Treating Rotator Cuff Tears in a Stiff ShoulderRotator cuff tears can be difficult to treat. When surgery is delayed, severe pain can cause the shoulder capsule to tighten up. The result is a stiff shoulder with loss of motion.
What's the best way to treat this? Should the shoulder be manipulated surgically first? Then repaired later? Or is it better to do both the manipulation and the repair at the same time? In this study from Korea, results of surgery are compared for patients with and without shoulder stiffness.
Everyone had an arthroscopic rotator cuff repair with the same surgeon. Pain, motion, and strength were the measures of outcome. Results were compared at three and six weeks, three and six months, and one year post-operatively. It was expected that the group with the stiff shoulders would have a slower recovery and poorer clinical results after the operation.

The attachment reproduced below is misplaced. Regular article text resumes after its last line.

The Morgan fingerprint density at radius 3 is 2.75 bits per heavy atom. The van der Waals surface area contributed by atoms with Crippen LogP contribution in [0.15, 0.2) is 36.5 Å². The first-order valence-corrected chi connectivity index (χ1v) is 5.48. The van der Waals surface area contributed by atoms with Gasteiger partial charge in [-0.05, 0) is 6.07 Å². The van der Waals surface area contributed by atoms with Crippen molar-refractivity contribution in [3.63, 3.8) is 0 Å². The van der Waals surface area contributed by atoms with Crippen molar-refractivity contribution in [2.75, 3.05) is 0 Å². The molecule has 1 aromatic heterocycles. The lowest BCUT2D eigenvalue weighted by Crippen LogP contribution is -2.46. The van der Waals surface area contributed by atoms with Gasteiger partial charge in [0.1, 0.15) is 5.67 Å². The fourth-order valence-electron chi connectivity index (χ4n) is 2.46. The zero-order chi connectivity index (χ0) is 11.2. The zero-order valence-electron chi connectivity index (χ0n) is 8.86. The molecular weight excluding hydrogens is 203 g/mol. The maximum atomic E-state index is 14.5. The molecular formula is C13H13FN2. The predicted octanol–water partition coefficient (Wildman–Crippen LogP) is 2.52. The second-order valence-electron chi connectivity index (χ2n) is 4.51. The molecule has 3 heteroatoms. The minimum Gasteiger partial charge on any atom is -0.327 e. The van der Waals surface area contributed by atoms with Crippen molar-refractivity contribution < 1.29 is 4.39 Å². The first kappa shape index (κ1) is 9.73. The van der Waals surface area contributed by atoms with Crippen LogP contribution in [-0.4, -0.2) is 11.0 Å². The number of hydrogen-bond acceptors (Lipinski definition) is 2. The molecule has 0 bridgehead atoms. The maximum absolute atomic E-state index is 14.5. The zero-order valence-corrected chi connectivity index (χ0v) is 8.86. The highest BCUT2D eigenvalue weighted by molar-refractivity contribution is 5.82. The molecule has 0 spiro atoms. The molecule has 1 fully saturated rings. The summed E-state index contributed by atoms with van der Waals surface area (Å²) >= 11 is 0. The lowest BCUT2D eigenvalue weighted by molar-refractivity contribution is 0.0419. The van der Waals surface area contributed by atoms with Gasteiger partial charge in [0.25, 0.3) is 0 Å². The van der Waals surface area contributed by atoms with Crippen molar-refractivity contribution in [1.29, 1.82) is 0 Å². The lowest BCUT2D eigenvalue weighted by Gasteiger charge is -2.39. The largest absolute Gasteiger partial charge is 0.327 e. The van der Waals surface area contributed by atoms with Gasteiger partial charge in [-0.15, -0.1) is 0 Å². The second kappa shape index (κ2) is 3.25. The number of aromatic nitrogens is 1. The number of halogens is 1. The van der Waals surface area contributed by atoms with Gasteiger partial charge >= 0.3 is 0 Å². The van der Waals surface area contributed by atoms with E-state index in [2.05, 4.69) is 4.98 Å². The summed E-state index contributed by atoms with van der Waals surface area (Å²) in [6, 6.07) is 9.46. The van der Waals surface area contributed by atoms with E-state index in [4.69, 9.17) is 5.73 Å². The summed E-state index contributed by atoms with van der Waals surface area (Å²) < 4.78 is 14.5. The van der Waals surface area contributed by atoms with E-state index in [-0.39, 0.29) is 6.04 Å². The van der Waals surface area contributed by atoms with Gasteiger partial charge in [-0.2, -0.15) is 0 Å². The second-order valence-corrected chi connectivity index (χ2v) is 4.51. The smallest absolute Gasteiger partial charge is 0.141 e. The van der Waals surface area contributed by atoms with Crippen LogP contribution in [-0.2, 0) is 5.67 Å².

Patients in both groups attended the same clinic for rehab. They all followed the same rehab program in the clinic and at home. There was no difference in pain levels between the two groups. Both groups had significant pain reduction after surgery.
Likewise, function returned equally for patients in both groups. But the manipulation group had a slower recovery. It took much longer (up to one full year) to regain shoulder flexion in particular. Other motions were slower to return in the manipulation group but only for the first six weeks.
The authors concluded that rotator cuff tears with stiffness can be treated all at the same time. A single operation can save money and reduce the overall time the patient's life is disrupted. Patients have a good result but should expect a slower recovery.
Nam Su Cho, MD, and Yong Girl Rhee, MD. Functional Outcome of Arthroscopic Repair with Concomitant Manipulation in Rotator Cuff Tears with Stiff Shoulder. In The American Journal of Sports Medicine. July 2008. Vol. 36. No. 7. Pp. 1323-1329.
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